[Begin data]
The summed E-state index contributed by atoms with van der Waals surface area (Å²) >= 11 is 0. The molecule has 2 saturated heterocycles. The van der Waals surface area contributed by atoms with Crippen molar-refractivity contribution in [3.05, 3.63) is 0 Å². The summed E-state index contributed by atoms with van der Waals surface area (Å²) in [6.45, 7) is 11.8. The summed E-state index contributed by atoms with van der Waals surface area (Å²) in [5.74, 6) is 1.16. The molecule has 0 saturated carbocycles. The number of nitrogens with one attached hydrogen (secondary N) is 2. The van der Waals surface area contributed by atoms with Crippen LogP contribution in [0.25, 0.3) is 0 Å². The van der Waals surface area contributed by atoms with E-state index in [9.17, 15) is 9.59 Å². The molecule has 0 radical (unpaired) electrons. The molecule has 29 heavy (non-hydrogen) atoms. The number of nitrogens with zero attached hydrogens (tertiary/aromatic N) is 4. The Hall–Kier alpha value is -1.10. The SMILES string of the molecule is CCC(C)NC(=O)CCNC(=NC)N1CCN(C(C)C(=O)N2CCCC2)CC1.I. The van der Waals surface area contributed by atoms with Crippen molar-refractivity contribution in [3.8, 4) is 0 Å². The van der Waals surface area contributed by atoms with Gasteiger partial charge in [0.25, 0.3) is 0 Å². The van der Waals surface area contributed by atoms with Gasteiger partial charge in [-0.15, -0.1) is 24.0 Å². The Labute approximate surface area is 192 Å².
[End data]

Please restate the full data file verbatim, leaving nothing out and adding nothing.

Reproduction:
The summed E-state index contributed by atoms with van der Waals surface area (Å²) >= 11 is 0. The molecule has 2 saturated heterocycles. The van der Waals surface area contributed by atoms with Crippen molar-refractivity contribution in [3.05, 3.63) is 0 Å². The summed E-state index contributed by atoms with van der Waals surface area (Å²) in [6.45, 7) is 11.8. The summed E-state index contributed by atoms with van der Waals surface area (Å²) in [5.74, 6) is 1.16. The molecule has 0 saturated carbocycles. The number of nitrogens with one attached hydrogen (secondary N) is 2. The van der Waals surface area contributed by atoms with Crippen LogP contribution in [0.25, 0.3) is 0 Å². The van der Waals surface area contributed by atoms with E-state index in [9.17, 15) is 9.59 Å². The molecule has 0 radical (unpaired) electrons. The molecule has 29 heavy (non-hydrogen) atoms. The number of nitrogens with zero attached hydrogens (tertiary/aromatic N) is 4. The Hall–Kier alpha value is -1.10. The SMILES string of the molecule is CCC(C)NC(=O)CCNC(=NC)N1CCN(C(C)C(=O)N2CCCC2)CC1.I. The van der Waals surface area contributed by atoms with Crippen molar-refractivity contribution in [3.8, 4) is 0 Å². The van der Waals surface area contributed by atoms with Gasteiger partial charge in [0.25, 0.3) is 0 Å². The van der Waals surface area contributed by atoms with Gasteiger partial charge in [-0.15, -0.1) is 24.0 Å². The Labute approximate surface area is 192 Å².